A strong part of our safety design measures is our ‘gated design process’ where we move through several stages or, rather, gates. Gates are defined as studies, concept, preliminary and detail design phases, and in order to pass through each gate you must hold safety reviews which inform the safety case strategy. Approval of the safety case is mandatory before any construction can begin.
To allow safe passage through each gate, we hold single-discipline design reviews carried out by panels including independent people from both within the company and from outside. Following the single-discipline reviews, multi-discipline design reviews are held where we review the design holistically with the review team challenging the design solutions to understand how they have been designed with safety in mind.
Architects also take part in peer assists reviews where the project leader requests assistance from fellow peers. A big part of this is to understand how learning from other projects on safety has been embedded into the project and is also used to share best practice.
Hazards-in-construction reviews – or ‘hazcons’ – are part of the measures we use to engage with the contractor. We work in collaboration to design out any significant hazards. One of the main uses of the process is to provide auditable evidence that designers have taken the necessary measures to remove, reduce or control hazards of both construction and future maintenance of the structure as required by law.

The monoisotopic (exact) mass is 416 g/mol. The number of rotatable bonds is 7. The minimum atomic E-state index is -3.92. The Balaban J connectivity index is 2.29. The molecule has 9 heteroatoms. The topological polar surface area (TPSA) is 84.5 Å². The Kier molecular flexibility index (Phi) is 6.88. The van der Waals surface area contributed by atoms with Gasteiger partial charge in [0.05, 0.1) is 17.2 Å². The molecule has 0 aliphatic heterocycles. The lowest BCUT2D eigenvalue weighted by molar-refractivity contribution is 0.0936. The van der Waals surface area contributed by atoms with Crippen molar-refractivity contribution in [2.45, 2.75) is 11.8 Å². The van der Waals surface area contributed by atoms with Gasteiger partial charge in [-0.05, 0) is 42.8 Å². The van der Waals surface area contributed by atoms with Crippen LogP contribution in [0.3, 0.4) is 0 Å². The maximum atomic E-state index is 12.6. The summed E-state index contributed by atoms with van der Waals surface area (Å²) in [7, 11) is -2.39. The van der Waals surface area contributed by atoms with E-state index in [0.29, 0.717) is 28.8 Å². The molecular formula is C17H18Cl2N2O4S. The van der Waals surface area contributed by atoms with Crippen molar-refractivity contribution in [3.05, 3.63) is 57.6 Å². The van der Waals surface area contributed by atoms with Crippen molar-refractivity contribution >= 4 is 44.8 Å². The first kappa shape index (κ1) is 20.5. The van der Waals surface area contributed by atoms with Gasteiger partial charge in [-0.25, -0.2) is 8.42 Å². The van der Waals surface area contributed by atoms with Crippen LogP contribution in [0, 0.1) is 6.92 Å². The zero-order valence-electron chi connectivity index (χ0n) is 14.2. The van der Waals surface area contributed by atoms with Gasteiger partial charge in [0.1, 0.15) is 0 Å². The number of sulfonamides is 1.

Where risks remain that cannot be designed out, details of these residual risks can be summarised and communicated to the main contractor to ensure that it is aware of its obligations and, therefore, able to control all the significant risks that will exist during the project’s construction phase.
During the design process, you are required to log any design risks from all disciplines on a central risk register, which is monitored by the safety team and principal designer. This is regularly reviewed by the project, involving all discipline leads. Everyone on the project needs to be aware of the risks that other disciplines are carrying. These risks are then fed into a live document called the safety case, and inform the project of the risks that need to be addressed. These are monitored through holding regular risk reviews.